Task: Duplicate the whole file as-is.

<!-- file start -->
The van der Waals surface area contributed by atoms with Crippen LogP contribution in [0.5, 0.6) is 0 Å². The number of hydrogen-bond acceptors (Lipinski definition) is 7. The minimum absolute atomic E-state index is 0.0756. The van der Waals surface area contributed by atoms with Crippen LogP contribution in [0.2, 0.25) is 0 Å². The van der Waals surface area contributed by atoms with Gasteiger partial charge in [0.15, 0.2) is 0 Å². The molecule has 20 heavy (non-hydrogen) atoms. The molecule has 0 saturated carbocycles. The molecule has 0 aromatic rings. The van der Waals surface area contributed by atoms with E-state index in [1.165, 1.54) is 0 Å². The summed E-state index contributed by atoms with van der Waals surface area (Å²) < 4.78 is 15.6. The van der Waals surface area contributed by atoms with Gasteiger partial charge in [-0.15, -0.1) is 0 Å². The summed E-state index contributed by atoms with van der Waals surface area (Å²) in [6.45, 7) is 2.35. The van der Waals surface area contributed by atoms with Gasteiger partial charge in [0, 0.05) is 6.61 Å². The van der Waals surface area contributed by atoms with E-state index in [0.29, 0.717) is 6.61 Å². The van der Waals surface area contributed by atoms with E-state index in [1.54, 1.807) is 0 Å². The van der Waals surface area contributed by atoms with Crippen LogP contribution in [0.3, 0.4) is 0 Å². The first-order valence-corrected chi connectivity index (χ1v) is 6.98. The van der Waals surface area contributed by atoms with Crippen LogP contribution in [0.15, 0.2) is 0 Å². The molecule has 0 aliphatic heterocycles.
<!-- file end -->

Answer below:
The van der Waals surface area contributed by atoms with Crippen LogP contribution in [0.5, 0.6) is 0 Å². The number of hydrogen-bond acceptors (Lipinski definition) is 7. The minimum absolute atomic E-state index is 0.0756. The van der Waals surface area contributed by atoms with Crippen LogP contribution in [0.2, 0.25) is 0 Å². The van der Waals surface area contributed by atoms with Gasteiger partial charge in [0.15, 0.2) is 0 Å². The molecule has 20 heavy (non-hydrogen) atoms. The molecule has 0 saturated carbocycles. The molecule has 0 aromatic rings. The van der Waals surface area contributed by atoms with E-state index in [1.165, 1.54) is 0 Å². The summed E-state index contributed by atoms with van der Waals surface area (Å²) < 4.78 is 15.6. The van der Waals surface area contributed by atoms with Gasteiger partial charge in [-0.15, -0.1) is 0 Å². The summed E-state index contributed by atoms with van der Waals surface area (Å²) in [6.45, 7) is 2.35. The van der Waals surface area contributed by atoms with Gasteiger partial charge in [0, 0.05) is 6.61 Å². The van der Waals surface area contributed by atoms with E-state index in [0.29, 0.717) is 6.61 Å². The van der Waals surface area contributed by atoms with E-state index in [1.54, 1.807) is 0 Å². The van der Waals surface area contributed by atoms with Crippen LogP contribution in [0.3, 0.4) is 0 Å². The first-order valence-corrected chi connectivity index (χ1v) is 6.98. The van der Waals surface area contributed by atoms with Crippen LogP contribution in [0.15, 0.2) is 0 Å². The molecule has 0 aliphatic heterocycles.